By Horacio Fernando Soria and Miguel Lo Bianco
BUENOS AIRES (Reuters) - Thousands of people marched against femicide and gender violence in Argentina's capital of Buenos Aires Friday afternoon, as part of a movement now in its seventh year called Ni Una Menos, or "Not One Woman Less."
The march was held in the center of the capital, culminating at the National Congress, where protesters lit candles to remember victims of gender-based violence. Marchers held banners that read "We want to stay alive" while others featured photographs of femicide victims.
According to the Women's Office of the Argentine Supreme Court of Justice, an average of one femicide was recorded every 35 hours in the country last year, with 81% of those killed classified as victims of domestic violence.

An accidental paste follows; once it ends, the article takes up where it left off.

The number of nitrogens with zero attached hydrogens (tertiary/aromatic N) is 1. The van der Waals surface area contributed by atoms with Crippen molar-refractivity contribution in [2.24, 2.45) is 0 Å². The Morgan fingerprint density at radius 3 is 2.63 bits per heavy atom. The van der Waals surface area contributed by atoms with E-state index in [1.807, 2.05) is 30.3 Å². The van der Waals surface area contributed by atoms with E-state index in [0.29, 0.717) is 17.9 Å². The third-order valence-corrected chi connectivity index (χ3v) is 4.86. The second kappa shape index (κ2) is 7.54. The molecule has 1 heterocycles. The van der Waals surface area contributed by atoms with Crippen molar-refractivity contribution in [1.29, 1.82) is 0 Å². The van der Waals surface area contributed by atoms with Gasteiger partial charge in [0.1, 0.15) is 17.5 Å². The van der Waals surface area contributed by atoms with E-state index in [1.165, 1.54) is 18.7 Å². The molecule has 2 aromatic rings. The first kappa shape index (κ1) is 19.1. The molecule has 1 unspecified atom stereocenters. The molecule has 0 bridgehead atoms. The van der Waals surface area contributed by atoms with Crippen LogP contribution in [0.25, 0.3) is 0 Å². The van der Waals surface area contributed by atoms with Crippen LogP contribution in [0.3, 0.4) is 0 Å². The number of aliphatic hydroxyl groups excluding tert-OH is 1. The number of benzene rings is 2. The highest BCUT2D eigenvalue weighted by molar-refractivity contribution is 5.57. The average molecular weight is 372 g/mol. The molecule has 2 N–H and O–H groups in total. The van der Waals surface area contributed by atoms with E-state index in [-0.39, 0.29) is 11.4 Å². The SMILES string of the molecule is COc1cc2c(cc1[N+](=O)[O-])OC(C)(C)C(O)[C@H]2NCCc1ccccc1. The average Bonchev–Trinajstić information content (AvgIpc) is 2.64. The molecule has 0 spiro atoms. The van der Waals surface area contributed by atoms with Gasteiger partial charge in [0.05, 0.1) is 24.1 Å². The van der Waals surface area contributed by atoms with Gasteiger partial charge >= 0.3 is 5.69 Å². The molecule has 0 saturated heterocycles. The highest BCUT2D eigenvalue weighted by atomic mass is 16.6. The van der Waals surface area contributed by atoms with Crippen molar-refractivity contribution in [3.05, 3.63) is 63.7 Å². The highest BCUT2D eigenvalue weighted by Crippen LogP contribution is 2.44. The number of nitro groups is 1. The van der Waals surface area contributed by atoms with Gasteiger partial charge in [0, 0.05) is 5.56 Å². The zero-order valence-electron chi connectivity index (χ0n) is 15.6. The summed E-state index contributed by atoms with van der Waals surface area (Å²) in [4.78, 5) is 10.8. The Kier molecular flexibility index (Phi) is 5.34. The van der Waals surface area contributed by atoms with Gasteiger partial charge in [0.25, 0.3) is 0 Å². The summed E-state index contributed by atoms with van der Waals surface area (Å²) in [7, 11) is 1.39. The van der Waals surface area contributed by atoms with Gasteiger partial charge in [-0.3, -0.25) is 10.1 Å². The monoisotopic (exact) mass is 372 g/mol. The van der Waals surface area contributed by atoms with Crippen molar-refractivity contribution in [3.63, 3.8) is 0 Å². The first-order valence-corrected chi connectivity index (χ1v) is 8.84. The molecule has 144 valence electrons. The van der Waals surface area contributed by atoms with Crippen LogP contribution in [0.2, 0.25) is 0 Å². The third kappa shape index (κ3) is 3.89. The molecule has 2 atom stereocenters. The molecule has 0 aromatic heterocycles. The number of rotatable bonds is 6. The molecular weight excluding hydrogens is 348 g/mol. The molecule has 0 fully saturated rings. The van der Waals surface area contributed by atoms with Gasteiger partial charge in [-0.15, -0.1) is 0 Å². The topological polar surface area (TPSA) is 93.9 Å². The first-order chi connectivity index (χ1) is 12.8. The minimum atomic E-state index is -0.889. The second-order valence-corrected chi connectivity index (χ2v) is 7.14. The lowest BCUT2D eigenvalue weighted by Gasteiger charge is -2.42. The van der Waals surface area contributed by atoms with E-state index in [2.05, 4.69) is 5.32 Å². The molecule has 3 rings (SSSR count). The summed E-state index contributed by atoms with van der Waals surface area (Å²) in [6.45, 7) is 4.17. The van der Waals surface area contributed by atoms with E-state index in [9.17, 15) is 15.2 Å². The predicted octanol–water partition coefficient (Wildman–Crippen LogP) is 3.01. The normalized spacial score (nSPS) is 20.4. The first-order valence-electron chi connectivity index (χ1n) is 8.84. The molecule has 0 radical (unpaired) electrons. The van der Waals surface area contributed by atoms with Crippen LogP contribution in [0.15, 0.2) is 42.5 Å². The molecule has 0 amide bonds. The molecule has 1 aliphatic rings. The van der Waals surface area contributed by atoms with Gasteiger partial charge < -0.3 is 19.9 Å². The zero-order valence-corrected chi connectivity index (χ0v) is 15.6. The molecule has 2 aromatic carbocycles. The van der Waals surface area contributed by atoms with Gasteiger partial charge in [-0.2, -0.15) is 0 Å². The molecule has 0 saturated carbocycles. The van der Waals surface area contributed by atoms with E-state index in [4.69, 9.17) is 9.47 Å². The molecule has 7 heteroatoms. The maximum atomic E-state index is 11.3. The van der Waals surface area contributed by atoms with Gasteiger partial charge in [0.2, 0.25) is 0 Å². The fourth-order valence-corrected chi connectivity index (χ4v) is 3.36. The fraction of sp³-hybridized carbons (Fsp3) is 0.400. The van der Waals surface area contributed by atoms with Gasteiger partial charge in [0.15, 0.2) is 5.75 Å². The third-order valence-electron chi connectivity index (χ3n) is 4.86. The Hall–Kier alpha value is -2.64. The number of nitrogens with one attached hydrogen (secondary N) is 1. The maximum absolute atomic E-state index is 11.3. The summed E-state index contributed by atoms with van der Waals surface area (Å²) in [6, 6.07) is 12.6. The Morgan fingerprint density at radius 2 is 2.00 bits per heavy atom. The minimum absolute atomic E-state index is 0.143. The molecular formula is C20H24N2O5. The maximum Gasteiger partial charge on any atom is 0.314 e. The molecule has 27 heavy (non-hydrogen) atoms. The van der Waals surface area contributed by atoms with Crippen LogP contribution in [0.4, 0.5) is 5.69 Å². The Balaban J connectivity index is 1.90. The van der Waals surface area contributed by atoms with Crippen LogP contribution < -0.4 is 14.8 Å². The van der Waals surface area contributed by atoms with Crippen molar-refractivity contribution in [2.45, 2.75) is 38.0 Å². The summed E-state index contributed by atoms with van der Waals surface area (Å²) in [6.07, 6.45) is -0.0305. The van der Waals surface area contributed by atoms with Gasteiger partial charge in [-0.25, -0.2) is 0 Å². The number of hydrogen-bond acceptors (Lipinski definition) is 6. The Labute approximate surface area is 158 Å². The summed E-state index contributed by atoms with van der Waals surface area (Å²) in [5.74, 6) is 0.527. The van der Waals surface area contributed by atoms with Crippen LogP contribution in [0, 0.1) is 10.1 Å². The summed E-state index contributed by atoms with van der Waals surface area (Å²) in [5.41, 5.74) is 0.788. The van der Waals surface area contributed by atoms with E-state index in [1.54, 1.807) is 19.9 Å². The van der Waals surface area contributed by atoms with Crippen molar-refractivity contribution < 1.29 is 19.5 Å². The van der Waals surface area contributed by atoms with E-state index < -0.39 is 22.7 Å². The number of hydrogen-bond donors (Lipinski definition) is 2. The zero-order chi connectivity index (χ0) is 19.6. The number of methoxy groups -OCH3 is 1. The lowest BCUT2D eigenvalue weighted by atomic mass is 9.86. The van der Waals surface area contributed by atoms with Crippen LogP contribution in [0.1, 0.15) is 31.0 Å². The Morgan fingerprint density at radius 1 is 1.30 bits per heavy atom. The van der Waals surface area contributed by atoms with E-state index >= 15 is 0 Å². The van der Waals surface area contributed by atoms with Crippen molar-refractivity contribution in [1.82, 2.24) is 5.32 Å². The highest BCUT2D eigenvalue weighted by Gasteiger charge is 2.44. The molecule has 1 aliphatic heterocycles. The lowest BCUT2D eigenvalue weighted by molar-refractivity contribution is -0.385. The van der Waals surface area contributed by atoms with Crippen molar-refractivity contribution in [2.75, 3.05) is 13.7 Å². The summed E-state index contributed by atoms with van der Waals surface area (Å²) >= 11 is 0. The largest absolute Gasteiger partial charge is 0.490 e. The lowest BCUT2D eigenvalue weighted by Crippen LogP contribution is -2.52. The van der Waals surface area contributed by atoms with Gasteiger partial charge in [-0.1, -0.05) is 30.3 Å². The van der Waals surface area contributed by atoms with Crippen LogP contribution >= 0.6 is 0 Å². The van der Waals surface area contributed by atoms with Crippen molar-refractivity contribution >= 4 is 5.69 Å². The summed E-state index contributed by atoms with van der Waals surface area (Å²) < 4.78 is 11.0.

"Many women who ended up murdered had (made claims) with the police and had lodged previous complaints in the Ministry (for Women). They still ended up murdered," Marina Perez, a 50-year-old railway worker, said.
"There is still no immediate answer to the violence," she added.
By evening, the lights illuminating the Argentine parliament lit up in pink in solidarity.
"What happens to us here is that justice is slow and it's patriarchal," said Alejandra Lume, a 58-year-old Argentine woman who carried a sign that read "Old women are also killed."
"Despite the many complaints they make, women are often not listened to, they are not cared for and in general those who die, die after having made many complaints," said Lume, surrounded by the sound of women singing and the beat of drums.
(Reporting by Horacio Soria and Miguel Lo Bianco; Writing by Maximilian Heath and Isabel Woodford; Editing by Stephen Coates)